It seems to me that clustered migration....where a software is moved between a cluster of little cores up to a cluster of big cores and then back under an extension of dynamic voltage and frequency scaling....is simplest and provides what is essentially a uniprocessor programming model.
This means effectively no change for the SoC user but better computation efficiency and the cost of a little silicon.
One you start allowing multiple big-little pairs to exist...or to allow tasks to run on cores as appropriate and as avavilable then the operating system software scheduler becomes vital.
Indeed this could start to become an Android or iOS play rather than an SoC vendor play.
I expect to see Linaro start to be making some Software Schedular developments to enable the more advanced forms of heterogeneous processing.
Yeah, I didn't mean to make it sound like they were a nobody. I kind of think they might be in a similar position to when LG started making waves in the states. They were already big overseas, but people here just hadn't heard of them. Now they're everywhere.
I still don't think this(heterogeneus processing) will be the defining fact for their growth in the tablet market. If anythign it will be solid physical construction and battery life.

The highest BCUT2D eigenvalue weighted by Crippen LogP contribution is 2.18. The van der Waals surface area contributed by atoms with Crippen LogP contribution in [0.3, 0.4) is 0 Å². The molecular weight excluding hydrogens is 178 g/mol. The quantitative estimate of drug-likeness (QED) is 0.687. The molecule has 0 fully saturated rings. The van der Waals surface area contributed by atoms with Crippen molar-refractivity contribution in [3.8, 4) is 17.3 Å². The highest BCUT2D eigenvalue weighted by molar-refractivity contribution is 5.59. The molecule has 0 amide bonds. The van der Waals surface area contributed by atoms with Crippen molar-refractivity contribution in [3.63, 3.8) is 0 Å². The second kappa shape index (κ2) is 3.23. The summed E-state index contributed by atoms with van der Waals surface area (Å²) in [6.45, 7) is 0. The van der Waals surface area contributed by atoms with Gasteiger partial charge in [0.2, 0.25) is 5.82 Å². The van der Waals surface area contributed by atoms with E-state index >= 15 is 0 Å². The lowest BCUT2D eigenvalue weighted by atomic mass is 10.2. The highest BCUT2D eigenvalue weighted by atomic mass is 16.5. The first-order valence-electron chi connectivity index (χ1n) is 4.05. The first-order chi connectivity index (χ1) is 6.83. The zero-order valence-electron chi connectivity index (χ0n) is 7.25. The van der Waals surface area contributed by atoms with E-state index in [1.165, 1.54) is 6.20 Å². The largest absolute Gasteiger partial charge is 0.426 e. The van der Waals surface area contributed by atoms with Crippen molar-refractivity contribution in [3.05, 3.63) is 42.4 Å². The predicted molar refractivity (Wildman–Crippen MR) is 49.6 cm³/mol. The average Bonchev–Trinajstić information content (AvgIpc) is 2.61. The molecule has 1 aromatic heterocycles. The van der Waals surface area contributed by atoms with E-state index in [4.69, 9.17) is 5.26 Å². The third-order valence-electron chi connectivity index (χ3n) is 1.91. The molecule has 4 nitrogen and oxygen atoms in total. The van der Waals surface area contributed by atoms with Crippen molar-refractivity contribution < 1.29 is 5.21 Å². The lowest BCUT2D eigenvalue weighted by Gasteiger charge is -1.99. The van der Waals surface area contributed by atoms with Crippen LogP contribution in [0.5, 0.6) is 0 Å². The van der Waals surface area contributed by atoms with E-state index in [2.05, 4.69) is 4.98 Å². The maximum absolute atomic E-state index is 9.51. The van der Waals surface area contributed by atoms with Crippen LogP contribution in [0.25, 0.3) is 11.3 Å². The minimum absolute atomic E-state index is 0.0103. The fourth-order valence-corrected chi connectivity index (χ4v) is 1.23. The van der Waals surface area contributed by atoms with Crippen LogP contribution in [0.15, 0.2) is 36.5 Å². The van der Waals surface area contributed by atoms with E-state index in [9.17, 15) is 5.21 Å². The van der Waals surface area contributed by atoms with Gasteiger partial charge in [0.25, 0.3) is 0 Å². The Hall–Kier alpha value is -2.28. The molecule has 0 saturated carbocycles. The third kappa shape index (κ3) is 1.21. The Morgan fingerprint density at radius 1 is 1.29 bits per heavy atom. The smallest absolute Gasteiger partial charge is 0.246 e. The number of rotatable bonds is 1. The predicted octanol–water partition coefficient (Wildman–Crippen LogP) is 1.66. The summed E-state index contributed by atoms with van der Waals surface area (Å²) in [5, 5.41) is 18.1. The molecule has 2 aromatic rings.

I think we'll probably see this in market leaders at some point. MediaTek may make a few waves with it right now, but it isn't proprietary. If it is good, someone with market leverage will implement it in their leading products. MediaTek did a good job finding something to get a press release out there, but this probably isn't going to have a big impact for them.
The tablet market is flooded with smaller name tablets and people are getting a bit jaded. MediaTek has a lot of work ahead of them if they're going to compete on the shelves of the big box stores. That name recognition goes a long way towards a sale.
This is good news for consumers worldwide. More competition means better quality and lower price. I agree with the comment made around tablets following the smartphones trend. The question is: what is the next big thing after tablets? Could Apple do it again, or would someone else come up with a surprise disruptive product this time?
What are the engineering and design challenges in creating successful IoT devices? These devices are usually small, resource-constrained electronics designed to sense, collect, send, and/or interpret data. Some of the devices need to be smart enough to act upon data in real time, 24/7. Are the design challenges the same as with embedded systems, but with a little developer- and IT-skills added in? What do engineers need to know? Rick Merritt talks with two experts about the tools and best options for designing IoT devices in 2016. Specifically the guests will discuss sensors, security, and lessons from IoT deployments.